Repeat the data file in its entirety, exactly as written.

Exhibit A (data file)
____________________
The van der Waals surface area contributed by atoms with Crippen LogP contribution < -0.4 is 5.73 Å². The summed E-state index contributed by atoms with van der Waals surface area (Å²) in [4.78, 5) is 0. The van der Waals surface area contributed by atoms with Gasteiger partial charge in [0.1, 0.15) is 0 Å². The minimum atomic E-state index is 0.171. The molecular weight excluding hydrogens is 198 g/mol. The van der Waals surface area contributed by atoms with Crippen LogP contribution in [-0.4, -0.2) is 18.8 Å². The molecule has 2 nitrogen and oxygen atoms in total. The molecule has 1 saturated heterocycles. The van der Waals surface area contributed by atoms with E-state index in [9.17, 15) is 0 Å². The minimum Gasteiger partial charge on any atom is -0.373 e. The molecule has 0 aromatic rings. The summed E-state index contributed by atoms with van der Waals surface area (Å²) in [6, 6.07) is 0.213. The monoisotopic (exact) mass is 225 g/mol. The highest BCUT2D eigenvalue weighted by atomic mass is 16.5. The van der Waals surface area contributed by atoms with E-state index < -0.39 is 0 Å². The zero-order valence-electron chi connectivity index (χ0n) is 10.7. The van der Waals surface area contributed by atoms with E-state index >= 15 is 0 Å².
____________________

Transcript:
The van der Waals surface area contributed by atoms with Crippen LogP contribution < -0.4 is 5.73 Å². The summed E-state index contributed by atoms with van der Waals surface area (Å²) in [4.78, 5) is 0. The van der Waals surface area contributed by atoms with Gasteiger partial charge in [0.1, 0.15) is 0 Å². The minimum atomic E-state index is 0.171. The molecular weight excluding hydrogens is 198 g/mol. The van der Waals surface area contributed by atoms with Crippen LogP contribution in [-0.4, -0.2) is 18.8 Å². The molecule has 2 nitrogen and oxygen atoms in total. The molecule has 1 saturated heterocycles. The van der Waals surface area contributed by atoms with E-state index in [9.17, 15) is 0 Å². The minimum Gasteiger partial charge on any atom is -0.373 e. The molecule has 0 aromatic rings. The summed E-state index contributed by atoms with van der Waals surface area (Å²) in [6, 6.07) is 0.213. The monoisotopic (exact) mass is 225 g/mol. The highest BCUT2D eigenvalue weighted by atomic mass is 16.5. The van der Waals surface area contributed by atoms with E-state index < -0.39 is 0 Å². The zero-order valence-electron chi connectivity index (χ0n) is 10.7. The van der Waals surface area contributed by atoms with E-state index >= 15 is 0 Å².